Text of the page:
Throughout, All Blackshirts is a reminder of exactly what a band can do with pop, exactly how pop is the form that can be the most revolutionary music in your life, can do things politically and melodically and lyrically and sonically – SIMULTANEOUSLY. There’s an extra layer of suggestion going on in COF’s sound now, a fuller sense of space and silence that makes the moments when the band fully flowers truly heart stopping, skin-puckering. Always contact-high addictive-licks from Ville Hopponen but where previously his precision had sounded almost TOO perfect to be true, here his playing’s allowed to live and breathe, the machinery allowed to hum and frazzle a little, a tactile sense of space and atmosphere immediately THERE as soon as each song starts. My highlight, ‘Rise & Fall’ is just exquisite, barely there, a tiny fold of a song which opens up the vastness of the vistas within us all, a heroic song, a thoughtful walk in the rain and wind captured, the ache and glow of our defeats and convictions evoked with chest-thrumming delicacy – last time around COF wouldn’t have known how to end it, here they end it in a beaming girder of Talk Talk-style noise that works beautifully. A band finally moved by songs, not the other way around. You’ll feel proud to even know this record exists. You’ll get the same evangelical bug I have, the feel that people need arming with this, the faint disbelief that people can cope with life without it.

“From what I gather you are still in his command/This is what I try to understand/I remember last march when you were in Madrid/I admit I left no stone unturned” – ‘The Sea Within You’

And crucially, pop stompers throughout. MODERN pop stompers. They’ve made a record that performs that ace trick of sounding like it couldn’t have come from any time but right now, but with songs that touch you, that become part of you in a way you didn’t think your modern agility could countenance anymore. Sources are there if you wanna spoil the show but you realise the irrelevance as you list them, realise how much more than the sum of parts All The Blackshirts is, realise how massively more than music is going on (e.g ‘After The Fact’, if you’re looking, is the sound of Postcard, the sound of ‘Nite Flites’, the sound of ‘Sulk’, the sound of ‘I Want To See The Bright Lights Tonight’ AND of course,  the sound of none of those things. It’s a Cats On Fire song). Bjorkas’ voice is crucial – first time I heard it I nearly (god, it scares me now to think of it) ditched ‘em cos it sounded like Morrissey. That was just my arsehole prejudice though: Bjorkas’ voice does things Moz couldn’t dream of, carries his accent clearly, tightropes between yearning and indolence, somehow remains utterly bereft of affectation but wobbles and breaks in ways that skewer your heart more than any showier theatrics could ever manage. And he’s written the best songs he’s ever writ for that voice –  in the lazy discipline, in the way COF have pulled together to make this, by the time you’re through to the supra-spectral psaltery of ‘Finnish Lace’ that new focus they seem to have starts feeling heroic, unique, entirely at odds with COF’s status as obscure Finnish ‘indie-rock’ band.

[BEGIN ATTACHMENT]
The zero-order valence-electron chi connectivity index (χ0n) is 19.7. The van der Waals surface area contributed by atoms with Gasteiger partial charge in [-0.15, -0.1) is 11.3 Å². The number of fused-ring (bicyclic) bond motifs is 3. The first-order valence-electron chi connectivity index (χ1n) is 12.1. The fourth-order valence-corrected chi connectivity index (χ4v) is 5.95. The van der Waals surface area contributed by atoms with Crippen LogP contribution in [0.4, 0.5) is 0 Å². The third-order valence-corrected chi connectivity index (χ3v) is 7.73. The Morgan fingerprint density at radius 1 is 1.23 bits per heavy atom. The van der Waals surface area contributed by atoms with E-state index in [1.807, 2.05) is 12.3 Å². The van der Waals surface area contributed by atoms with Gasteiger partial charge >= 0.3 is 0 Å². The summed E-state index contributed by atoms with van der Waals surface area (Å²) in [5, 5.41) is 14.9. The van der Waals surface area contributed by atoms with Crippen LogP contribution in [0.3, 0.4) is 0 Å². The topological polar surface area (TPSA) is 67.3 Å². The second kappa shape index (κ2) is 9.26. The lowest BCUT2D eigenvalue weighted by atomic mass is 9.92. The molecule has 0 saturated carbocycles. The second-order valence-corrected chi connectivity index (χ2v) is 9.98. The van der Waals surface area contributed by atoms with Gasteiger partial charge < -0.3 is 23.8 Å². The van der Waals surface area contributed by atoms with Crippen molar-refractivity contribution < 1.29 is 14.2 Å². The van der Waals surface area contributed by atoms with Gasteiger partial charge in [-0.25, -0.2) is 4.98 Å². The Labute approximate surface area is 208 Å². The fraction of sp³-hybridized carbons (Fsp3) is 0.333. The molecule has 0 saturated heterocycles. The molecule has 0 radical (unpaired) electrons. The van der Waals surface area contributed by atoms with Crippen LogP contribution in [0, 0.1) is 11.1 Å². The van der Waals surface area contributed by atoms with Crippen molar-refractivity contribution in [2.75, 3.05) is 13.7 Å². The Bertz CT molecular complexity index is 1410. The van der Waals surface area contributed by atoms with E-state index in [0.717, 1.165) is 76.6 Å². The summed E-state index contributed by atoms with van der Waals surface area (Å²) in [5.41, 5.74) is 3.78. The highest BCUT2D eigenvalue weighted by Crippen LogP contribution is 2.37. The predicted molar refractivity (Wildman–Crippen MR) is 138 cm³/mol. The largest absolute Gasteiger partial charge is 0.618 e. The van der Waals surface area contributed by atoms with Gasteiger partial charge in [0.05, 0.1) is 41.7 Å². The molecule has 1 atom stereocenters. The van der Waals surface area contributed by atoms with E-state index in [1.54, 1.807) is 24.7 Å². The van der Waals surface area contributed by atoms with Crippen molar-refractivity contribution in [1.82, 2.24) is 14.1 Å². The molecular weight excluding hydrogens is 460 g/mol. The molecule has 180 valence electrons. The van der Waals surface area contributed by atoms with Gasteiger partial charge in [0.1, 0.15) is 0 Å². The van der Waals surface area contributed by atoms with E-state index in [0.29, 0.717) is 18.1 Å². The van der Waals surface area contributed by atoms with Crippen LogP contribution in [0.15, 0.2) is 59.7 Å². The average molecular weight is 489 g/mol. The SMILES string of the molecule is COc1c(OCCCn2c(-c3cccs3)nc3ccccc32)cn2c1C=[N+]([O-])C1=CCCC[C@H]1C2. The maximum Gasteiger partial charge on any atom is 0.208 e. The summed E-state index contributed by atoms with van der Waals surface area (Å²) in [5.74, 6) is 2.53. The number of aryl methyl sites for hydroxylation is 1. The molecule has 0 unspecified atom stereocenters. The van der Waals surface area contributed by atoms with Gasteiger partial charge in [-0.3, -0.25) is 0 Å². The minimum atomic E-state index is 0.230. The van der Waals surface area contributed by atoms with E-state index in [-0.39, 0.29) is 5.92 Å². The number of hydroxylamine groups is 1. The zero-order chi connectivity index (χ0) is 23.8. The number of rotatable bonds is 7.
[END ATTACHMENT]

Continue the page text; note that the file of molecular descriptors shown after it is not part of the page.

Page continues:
Mattias Bjorkas, Cats On Fire, on where he is now: “So, keep up? Wind down? Soldier on, push through? Give in? Slide along? Or go under, happy ever after?”

So far Cats On Fire’s audience has been the proudly schmindie, the shuffling, the twee. Utterly fkn wrong. Time for us normal stars to claim them as our own. No band on earth is being as clear, as suggestive, as nip-stiffeningly righteous in sound and word and vision right now.

S’too short, this existence malarkey. We should only be letting music in that makes it different, better, fresher, new. Music that says, onwards, that feels like company, consolation for life. European album of the year. Get it, live it, love it.

Wednesday, 27 January 2016

EASTERN SPRING. CHAPTER 2: AN EXTREME NEW FORM OF ENGLANDER